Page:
“We’ve known that Joe has differences with the rest of the caucus. None of this is a big surprise,” said Sen. Chris Murphy, D-Conn. “I mean, is it frustrating to have no margin of error in a 50-vote majority? Sure. But I think all of us knew what we were in for.”
Manchin’s eagerness to chip away at his own colleagues’ legislative priorities — and his increasingly prominent status as a nemesis of the political left — has fueled new speculation that he might abandon the Democrats altogether. Similar rumors swirled during the Trump administration, when Manchin was briefly considered for a Cabinet post, Democrats were stuck in the Senate minority and Republicans were eager to pad their thin majority.
Following a report in Mother Jones magazine that he had discussed a potential party switch, Manchin acknowledged last week that he offered to become an independent — like Sanders and Maine Sen. Angus King — while continuing to caucus with Senate Democrats, only to be dissuaded by his colleagues.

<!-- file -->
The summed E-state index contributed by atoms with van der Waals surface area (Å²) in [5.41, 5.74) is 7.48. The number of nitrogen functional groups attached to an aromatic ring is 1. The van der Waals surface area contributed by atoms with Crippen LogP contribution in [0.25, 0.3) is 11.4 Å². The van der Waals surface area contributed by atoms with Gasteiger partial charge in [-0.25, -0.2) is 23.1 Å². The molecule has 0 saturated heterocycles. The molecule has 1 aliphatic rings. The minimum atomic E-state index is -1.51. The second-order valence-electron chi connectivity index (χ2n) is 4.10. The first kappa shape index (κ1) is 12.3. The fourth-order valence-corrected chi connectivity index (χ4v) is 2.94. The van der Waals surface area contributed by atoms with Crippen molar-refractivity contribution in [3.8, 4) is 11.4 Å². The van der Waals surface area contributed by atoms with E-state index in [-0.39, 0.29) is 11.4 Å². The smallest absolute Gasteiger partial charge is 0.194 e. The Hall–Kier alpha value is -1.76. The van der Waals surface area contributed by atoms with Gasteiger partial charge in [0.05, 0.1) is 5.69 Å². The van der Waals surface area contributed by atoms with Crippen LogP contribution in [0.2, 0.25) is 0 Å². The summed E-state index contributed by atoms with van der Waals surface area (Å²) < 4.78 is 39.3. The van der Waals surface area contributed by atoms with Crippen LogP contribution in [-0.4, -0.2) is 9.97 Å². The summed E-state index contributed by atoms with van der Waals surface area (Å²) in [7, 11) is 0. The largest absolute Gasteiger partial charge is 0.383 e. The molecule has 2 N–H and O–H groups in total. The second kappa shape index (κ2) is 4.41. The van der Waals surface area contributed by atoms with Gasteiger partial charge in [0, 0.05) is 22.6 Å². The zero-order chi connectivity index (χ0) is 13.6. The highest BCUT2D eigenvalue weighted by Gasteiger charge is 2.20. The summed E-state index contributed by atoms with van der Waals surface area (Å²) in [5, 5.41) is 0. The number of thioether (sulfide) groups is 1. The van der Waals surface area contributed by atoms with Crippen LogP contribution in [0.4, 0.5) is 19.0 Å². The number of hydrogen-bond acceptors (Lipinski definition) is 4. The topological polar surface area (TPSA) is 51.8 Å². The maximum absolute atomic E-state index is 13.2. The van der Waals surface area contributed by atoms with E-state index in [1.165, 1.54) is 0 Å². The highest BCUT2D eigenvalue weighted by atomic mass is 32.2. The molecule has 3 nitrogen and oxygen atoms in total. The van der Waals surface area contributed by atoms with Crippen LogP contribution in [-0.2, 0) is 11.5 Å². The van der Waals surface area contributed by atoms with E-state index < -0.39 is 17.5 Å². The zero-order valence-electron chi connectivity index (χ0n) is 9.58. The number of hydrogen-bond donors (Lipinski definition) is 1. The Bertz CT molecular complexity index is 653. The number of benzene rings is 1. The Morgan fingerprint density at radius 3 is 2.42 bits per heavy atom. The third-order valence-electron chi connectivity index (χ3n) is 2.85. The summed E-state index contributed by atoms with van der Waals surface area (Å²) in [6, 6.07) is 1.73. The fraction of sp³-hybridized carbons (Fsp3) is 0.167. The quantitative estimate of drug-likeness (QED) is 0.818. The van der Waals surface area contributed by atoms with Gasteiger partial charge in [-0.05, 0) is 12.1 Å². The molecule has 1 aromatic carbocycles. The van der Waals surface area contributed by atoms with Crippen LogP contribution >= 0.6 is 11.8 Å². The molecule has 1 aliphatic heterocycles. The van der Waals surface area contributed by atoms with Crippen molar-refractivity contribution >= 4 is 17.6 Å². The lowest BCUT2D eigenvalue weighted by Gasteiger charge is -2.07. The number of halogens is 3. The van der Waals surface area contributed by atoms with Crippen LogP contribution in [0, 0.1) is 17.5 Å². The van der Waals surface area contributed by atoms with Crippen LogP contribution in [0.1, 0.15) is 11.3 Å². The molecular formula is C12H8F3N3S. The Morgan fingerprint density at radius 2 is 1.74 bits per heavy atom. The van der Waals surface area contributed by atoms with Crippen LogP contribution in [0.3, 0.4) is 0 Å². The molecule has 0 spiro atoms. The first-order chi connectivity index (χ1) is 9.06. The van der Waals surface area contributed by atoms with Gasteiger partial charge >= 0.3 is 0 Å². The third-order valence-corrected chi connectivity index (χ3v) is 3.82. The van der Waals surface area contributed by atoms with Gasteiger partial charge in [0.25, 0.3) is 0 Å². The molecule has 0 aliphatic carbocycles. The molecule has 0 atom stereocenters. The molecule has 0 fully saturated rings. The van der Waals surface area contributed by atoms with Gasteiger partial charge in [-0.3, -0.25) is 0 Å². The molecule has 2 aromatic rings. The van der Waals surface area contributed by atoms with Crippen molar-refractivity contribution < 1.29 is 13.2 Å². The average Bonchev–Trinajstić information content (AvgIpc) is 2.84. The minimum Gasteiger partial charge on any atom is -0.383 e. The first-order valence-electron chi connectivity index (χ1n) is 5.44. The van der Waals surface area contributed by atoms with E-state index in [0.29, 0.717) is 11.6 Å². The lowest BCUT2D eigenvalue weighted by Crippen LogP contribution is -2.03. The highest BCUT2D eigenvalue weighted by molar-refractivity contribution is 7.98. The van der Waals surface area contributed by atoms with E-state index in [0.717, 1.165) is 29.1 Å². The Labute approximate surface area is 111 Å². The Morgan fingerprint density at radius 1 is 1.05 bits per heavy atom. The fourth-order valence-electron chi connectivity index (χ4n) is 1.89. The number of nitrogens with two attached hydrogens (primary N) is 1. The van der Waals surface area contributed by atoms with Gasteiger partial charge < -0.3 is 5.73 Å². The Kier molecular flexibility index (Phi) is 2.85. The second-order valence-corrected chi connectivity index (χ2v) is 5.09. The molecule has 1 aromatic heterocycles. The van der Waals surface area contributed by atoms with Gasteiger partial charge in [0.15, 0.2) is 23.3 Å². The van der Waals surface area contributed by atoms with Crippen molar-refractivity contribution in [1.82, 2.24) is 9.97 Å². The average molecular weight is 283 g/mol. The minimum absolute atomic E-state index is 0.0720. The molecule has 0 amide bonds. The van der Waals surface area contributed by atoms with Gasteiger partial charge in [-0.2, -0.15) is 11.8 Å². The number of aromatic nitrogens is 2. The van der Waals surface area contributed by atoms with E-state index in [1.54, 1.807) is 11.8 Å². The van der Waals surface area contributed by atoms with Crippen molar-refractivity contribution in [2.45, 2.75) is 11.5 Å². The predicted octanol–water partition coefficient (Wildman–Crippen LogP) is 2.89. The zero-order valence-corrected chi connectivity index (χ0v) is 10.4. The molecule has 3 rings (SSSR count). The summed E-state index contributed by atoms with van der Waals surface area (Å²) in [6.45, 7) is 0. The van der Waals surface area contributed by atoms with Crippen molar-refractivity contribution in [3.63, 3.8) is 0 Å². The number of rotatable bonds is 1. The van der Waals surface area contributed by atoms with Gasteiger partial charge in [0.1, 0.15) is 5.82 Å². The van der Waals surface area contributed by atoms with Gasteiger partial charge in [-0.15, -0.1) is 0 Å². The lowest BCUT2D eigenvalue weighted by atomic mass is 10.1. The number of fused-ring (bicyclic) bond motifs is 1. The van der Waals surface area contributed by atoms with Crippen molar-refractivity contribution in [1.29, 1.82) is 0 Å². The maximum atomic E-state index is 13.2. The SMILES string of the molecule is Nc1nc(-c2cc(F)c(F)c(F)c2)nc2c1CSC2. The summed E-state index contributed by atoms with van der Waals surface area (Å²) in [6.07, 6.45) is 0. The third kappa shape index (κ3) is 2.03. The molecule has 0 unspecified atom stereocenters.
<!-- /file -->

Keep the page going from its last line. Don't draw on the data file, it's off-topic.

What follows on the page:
In fact, Manchin has made clear in his deeds and words that he would be no more comfortable as a Republican than he is as a Democrat. During Trump’s presidency, he was sharply critical of the party’s efforts to repeal health care coverage and cut taxes on the rich. He twice voted to impeach Trump and has expressed deep qualms about the Jan. 6 attack on the Capitol — and the refusal of GOP leaders to support an independent commission to investigate it.
“Do you think by having a D or an I or an R is going to change who I am?” he told Rubenstein on Tuesday. “I don’t think the R’s would be any more happier with me than the D’s are right now.”
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The Washington Post’s Jacqueline Alemany contributed to this report.